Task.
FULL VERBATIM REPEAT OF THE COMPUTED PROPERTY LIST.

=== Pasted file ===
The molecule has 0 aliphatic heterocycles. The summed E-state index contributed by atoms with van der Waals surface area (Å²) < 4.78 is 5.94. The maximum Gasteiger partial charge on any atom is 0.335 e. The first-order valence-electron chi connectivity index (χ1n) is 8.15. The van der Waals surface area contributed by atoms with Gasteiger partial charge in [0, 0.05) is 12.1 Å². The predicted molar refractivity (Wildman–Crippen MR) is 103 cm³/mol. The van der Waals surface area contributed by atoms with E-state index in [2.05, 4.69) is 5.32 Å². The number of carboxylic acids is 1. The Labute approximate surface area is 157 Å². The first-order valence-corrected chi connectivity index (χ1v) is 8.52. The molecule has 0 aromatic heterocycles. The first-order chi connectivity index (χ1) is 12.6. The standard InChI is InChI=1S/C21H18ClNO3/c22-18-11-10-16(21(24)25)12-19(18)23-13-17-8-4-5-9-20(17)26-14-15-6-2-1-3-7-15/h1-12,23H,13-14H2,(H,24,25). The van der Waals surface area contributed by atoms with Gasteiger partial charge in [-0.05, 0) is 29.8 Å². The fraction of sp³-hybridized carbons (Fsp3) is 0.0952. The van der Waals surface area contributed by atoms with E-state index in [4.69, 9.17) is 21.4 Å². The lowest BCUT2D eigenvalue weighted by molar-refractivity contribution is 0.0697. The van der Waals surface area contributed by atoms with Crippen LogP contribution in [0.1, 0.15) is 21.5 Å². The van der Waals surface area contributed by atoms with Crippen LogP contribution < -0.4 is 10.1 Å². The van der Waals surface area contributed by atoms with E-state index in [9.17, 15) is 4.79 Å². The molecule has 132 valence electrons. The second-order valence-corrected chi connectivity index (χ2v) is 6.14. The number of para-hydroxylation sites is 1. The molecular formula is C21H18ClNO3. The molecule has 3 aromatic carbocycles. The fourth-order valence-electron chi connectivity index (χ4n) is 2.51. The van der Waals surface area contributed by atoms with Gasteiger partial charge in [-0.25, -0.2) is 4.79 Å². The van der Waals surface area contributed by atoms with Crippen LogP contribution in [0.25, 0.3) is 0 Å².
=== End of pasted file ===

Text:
The molecule has 0 aliphatic heterocycles. The summed E-state index contributed by atoms with van der Waals surface area (Å²) < 4.78 is 5.94. The maximum Gasteiger partial charge on any atom is 0.335 e. The first-order valence-electron chi connectivity index (χ1n) is 8.15. The van der Waals surface area contributed by atoms with Gasteiger partial charge in [0, 0.05) is 12.1 Å². The predicted molar refractivity (Wildman–Crippen MR) is 103 cm³/mol. The van der Waals surface area contributed by atoms with E-state index in [2.05, 4.69) is 5.32 Å². The number of carboxylic acids is 1. The Labute approximate surface area is 157 Å². The first-order valence-corrected chi connectivity index (χ1v) is 8.52. The molecule has 0 aromatic heterocycles. The first-order chi connectivity index (χ1) is 12.6. The standard InChI is InChI=1S/C21H18ClNO3/c22-18-11-10-16(21(24)25)12-19(18)23-13-17-8-4-5-9-20(17)26-14-15-6-2-1-3-7-15/h1-12,23H,13-14H2,(H,24,25). The van der Waals surface area contributed by atoms with Gasteiger partial charge in [-0.05, 0) is 29.8 Å². The fraction of sp³-hybridized carbons (Fsp3) is 0.0952. The van der Waals surface area contributed by atoms with E-state index in [4.69, 9.17) is 21.4 Å². The lowest BCUT2D eigenvalue weighted by molar-refractivity contribution is 0.0697. The van der Waals surface area contributed by atoms with Crippen LogP contribution in [0.1, 0.15) is 21.5 Å². The van der Waals surface area contributed by atoms with Crippen LogP contribution < -0.4 is 10.1 Å². The van der Waals surface area contributed by atoms with E-state index in [9.17, 15) is 4.79 Å². The molecule has 132 valence electrons. The second-order valence-corrected chi connectivity index (χ2v) is 6.14. The number of para-hydroxylation sites is 1. The molecular formula is C21H18ClNO3. The molecule has 3 aromatic carbocycles. The fourth-order valence-electron chi connectivity index (χ4n) is 2.51. The van der Waals surface area contributed by atoms with Gasteiger partial charge in [-0.25, -0.2) is 4.79 Å². The van der Waals surface area contributed by atoms with Crippen LogP contribution in [0.25, 0.3) is 0 Å².